Casting against gender is currently something of a hot potato in theatre, and this Northern Stage and Greyscale co-production takes things in a slightly different direction: re-imagining Mary Shelley’s classic Frankenstein with the scientist Victor Frankenstein now a woman.

Set in the early days of the Industrial Revolution, and when a woman’s place was certainly not in an educational institution, this gender swap raises a new layer of questioning of long-established patriarchal practices.

Director Lorne Campbell gets the story off to a good start with mounting Gothic portent: storms, shadows, Beethoven, and a science den of shelf-upon-shelf of glass bottles and flasks. Tom Piper’s mirrored, multi-doored set, Lizzie Powell’s lighting design and Nick John Williams’s eerie sound design fuse together well.

However, as the play unfolds, other distracting questions materialise and the central premise of this production remains frustratingly underdeveloped.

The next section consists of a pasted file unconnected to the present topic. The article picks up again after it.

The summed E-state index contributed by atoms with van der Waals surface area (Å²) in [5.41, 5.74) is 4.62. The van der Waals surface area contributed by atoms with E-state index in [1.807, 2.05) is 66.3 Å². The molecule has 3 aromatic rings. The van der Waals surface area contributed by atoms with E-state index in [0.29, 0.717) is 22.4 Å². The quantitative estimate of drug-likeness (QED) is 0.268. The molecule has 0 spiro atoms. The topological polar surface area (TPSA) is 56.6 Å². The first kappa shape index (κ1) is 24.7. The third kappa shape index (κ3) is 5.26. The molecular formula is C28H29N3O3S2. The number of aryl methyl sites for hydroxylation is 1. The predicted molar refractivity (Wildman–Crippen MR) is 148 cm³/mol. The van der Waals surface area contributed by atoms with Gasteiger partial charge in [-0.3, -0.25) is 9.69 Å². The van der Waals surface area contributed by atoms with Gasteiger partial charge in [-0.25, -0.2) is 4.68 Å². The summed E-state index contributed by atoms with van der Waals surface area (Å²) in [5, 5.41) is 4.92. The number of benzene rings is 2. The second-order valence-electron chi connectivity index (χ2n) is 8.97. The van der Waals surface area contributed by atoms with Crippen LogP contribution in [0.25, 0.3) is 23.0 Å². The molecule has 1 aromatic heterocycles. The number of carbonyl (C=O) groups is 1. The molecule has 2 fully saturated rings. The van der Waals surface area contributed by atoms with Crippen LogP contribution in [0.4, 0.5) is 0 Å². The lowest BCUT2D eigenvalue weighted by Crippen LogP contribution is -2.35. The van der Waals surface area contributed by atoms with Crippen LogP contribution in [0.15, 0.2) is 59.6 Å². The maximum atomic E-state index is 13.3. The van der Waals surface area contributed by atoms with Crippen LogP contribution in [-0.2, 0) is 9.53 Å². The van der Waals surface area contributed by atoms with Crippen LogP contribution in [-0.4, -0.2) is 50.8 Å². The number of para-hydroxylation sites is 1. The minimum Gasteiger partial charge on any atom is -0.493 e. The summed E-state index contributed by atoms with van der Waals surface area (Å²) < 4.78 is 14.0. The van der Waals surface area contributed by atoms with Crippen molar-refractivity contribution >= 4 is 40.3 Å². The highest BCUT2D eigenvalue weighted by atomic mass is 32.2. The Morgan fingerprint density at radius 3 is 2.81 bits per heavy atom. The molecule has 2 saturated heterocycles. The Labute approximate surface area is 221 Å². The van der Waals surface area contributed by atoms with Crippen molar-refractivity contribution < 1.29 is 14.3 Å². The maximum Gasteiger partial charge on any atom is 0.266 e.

Dr Victoria Frankenstein (Polly Frame) goes against her family’s advice and leaves her father, also Dr Frankenstein (Donald McBride), her sister Elizabeth (Victoria Elliott), housekeeper Mary (Libby Davison) and maid Justine (Rachel Denning) for Ingolstadt to attend university and further her scientific studies.

Here she works on her technique of bringing a dead body back to life after initial success with a rabbit. Then, a cadaver jerks into life, the Creature (Ed Gaughan) is “born”, he connects with Victoria then makes his escape. Overworked and feverish, Victoria is brought back home to recover by Elizabeth’s fiancé Henry (Scott Turnbull), but the Creature finds her, bringing tragedy to the Frankenstein family.

Things just seem conveniently easy for Victoria; born into a wealthy family, her father tells her, almost jokingly, “the more expensive your education, the less useful it appears to be”. And with that she leaves the family home, oblivious to all but her work thanks to the funding provided by her “disapproving” father. Fighting for her right to an education, as well as operating at the forefront of scientific discovery, is something of a damp squib here.